“I was kidnapped from my boat,”
is what the man with red glasses told the nearest pair of hobnail boots, a dull shine in the moonlight marred by the scuffs of months of enuii
. The owner and occupant of these shoes happened to be a nonplussed customs official that just stepped aside to pack his pipe.
“I was sleeping in the cabin, below deck. They invaded my boat, stole all of my things, and dumped me off here.”
“That's quite unfortunate, but there really isn't anything I can do; that isn't my department. Do you remember where you were from?”
“Yes. Yes, wait. I don’t.”
The customs official was becoming slightly irate at this strange person, but he liked to think of himself as the type that did not falter merely because of an improper response. He absentmindedly dropped his pipe on the planks of the dock and regained composure.
“I really can’t do anything for you. You’ll have to be detained until you remember where
you were from.”
As he said the word detained, three guards dressed in drab brown uniforms strode over to the man. He looked at the first guard, the customs official, and to the door. The guards escorted the man to first level security with a light, yet commanding grip. He did not try to resist.
They walked down the halls, military installations that were designed with the intention of making whoever walked down their corridors feel cold and unwelcome in all possible ways. The body of guards and strange man turned the corner at the right, skirting the visibly aged but very likely excellently capable bone china pot of tea. They passed billboards, vents, and doors with thick frosted glass with half chipped off names of forgotten lonely people on them. They walked on, down the hall, in a long and intricate path that hinted of a bored architect who decided to squiggle on the blueprints one day and call it good. These squiggles were visibly irking the guards, who were accustomed to watching broadcast television soap operas, taking a nap or two, and eating coffee and doughnuts. The walls turned from their dreary grey to uncomfortable colours of rust and chipped black paint gradually as the path dragged on.
It was apparent that this was the wrong place; judging from the disrepair of the walls and flooring, nobody had been here in many decades. The guards stopped suddenly, and the strange man was jerked back as he distractedly continued the march forward. The three guards convened amongst themselves for a short while, and the group turned around.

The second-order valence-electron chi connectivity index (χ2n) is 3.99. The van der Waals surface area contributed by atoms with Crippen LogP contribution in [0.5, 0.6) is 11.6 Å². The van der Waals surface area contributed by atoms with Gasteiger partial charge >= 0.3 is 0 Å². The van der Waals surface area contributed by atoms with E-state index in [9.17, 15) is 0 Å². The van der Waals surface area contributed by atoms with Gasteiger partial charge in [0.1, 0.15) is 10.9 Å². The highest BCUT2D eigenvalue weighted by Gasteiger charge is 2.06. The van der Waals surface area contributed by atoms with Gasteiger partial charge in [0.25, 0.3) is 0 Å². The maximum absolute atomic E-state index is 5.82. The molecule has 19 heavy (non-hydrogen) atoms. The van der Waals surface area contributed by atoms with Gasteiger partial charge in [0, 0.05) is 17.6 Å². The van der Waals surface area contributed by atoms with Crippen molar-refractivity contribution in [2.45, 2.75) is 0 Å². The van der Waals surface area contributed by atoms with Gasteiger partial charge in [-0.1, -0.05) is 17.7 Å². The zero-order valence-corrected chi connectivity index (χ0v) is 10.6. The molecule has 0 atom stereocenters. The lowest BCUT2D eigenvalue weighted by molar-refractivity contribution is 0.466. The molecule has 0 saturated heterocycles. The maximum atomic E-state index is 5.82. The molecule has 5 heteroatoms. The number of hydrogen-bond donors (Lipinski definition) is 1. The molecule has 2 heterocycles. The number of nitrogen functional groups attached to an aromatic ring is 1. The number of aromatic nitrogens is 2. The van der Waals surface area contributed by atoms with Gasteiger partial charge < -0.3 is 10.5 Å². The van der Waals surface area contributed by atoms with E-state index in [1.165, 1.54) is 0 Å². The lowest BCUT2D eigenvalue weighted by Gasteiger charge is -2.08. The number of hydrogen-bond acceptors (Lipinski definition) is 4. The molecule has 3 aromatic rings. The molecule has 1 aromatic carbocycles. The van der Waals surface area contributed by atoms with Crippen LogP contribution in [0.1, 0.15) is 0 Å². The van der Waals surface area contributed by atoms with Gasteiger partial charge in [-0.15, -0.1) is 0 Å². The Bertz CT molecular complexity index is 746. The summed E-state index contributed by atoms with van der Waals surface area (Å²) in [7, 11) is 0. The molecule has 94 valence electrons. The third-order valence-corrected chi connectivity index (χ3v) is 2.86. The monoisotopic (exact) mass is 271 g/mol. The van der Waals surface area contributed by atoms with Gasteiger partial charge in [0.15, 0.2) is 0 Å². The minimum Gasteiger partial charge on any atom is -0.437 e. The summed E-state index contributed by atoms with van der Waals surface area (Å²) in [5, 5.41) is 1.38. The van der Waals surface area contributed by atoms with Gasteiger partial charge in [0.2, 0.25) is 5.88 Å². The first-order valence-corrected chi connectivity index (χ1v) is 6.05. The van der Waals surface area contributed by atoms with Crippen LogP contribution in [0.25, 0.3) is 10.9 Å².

The party was walking the other way, but a vague feeling of dread began to wash over them. A clink sounded in the distance, and a hollow whisper emanated from the walls. They turned another corner, cautiously, and walked a bit faster. The grunge on the walls was turning worse: not only as they progressed, but as they watched. This forgotten corridor was alive, and was not used to visitors. Suddenly there was a knock, bang, and a clock ticking echoed in the hall. The walls started to paint the guard’s faces black and purple pinstripes, and the floor was trying to have a chat with them. Everyone continued to walk forward, and the clock was charging right at Everyone. The guards and man were compelled to walk forward to see into the elevator. The clock decided to have a bit of tea, and the walls were busy painting the floor. An elevator suddenly appeared and swallowed (all present) entirely.
It soared up into the sky; it soared so high! The hammers in the clouds were dancing around trying to hit it down, but they fell asleep so suddenly and violently. The strange man was no longer wearing his glasses— this made the guards furious. They all fell from the elevator, onto a facade of an anvil, and threatened the man with his life if he did not cooperate. A fierce hatred rose among the stranger and the guards, and they went to opposite sides of the anvil. Suddenly, The Godfather rolled by in a black Lincoln limousine. It was a classic drive-by shooting, all dead, and as the car left, someone shouted…
You should have stopped for tea on the way in!